Orlando leaders approve plan for potential renovation to historic Maxey-Crooms House

Home named for first Black mail carrier in Orlando

ORLANDO, Fla. – An Orlando home with a lot of history could be getting a major facelift.

On Monday, the Orlando City Commission voted to approve part of the budget for the Maxey-Crooms house on West Anderson Street in Parramore. They approved a deal to apply for a state grant of $1 million.

The house is named after Woodford James Maxey and was built nearly a century ago in 1924, according to the city’s website. Maxey was a prominent African American and the first Black mail carrier in Orlando.

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“The significance of the home is it represents the prosperity and persistence of the African American community during that time period,” Orlando Mayor Buddy Dyer said. “(It) represents the fact that we had affluent African Americans who lived very close to downtown.”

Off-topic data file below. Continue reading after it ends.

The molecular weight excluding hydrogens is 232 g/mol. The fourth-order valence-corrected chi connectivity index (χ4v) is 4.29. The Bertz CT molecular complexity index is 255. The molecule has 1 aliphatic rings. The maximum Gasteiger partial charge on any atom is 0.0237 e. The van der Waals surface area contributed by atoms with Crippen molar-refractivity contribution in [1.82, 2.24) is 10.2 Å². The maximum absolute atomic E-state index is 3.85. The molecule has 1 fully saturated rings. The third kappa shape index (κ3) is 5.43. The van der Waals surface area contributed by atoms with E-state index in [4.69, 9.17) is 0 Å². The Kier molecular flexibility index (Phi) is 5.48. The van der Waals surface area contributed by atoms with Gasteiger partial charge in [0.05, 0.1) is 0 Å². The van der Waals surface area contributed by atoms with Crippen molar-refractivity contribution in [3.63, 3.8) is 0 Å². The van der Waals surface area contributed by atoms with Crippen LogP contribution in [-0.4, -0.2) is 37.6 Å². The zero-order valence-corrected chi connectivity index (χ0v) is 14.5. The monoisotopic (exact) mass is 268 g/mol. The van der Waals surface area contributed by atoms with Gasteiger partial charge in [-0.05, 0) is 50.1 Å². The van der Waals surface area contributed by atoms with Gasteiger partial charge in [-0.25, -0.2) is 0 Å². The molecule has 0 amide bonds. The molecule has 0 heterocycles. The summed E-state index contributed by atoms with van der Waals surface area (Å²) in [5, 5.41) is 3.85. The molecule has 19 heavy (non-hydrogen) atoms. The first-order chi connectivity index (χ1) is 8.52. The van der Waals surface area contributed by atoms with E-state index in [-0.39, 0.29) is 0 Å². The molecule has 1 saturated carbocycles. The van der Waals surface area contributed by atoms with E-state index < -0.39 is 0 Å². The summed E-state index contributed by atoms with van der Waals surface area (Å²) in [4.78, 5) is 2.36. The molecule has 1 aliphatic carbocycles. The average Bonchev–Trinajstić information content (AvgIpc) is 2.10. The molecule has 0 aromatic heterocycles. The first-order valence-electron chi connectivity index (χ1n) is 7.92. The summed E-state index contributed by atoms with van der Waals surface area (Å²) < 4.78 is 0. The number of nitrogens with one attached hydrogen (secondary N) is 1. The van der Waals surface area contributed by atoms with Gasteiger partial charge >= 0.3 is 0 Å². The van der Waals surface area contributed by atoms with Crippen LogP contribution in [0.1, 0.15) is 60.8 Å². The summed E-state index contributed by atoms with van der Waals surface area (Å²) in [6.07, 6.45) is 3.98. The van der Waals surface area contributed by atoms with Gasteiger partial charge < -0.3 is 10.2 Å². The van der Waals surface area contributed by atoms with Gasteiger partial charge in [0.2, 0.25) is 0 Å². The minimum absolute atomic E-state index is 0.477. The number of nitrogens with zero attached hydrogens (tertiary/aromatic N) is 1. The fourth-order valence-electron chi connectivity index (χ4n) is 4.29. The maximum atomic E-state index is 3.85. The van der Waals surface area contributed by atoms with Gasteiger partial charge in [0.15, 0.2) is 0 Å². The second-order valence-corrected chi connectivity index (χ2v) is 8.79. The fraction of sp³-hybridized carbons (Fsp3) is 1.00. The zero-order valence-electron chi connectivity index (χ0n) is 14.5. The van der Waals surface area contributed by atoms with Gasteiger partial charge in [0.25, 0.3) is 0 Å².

Commissioners also approved spending $250,.000 of matching funds to help fix up the house if the city receives the grant.

The city declared the home a local historic landmark in 1989.

Orlando Commissioner Regina Hill said this home should also be an inspiration for kids.

”As we continue to revitalize that area, they can take pride in knowing where they come from and many of the folks that helped build Parramore,” Hill said.

She said preserving homes like this one is vital.

“It’s good to go forward, but it’s also great to make sure that we preserve the rich history of Parramore,” Hill said.

About the Author:

Jerry Askin is an Atlanta native who came to News 6 in March 2018 with an extensive background in breaking news.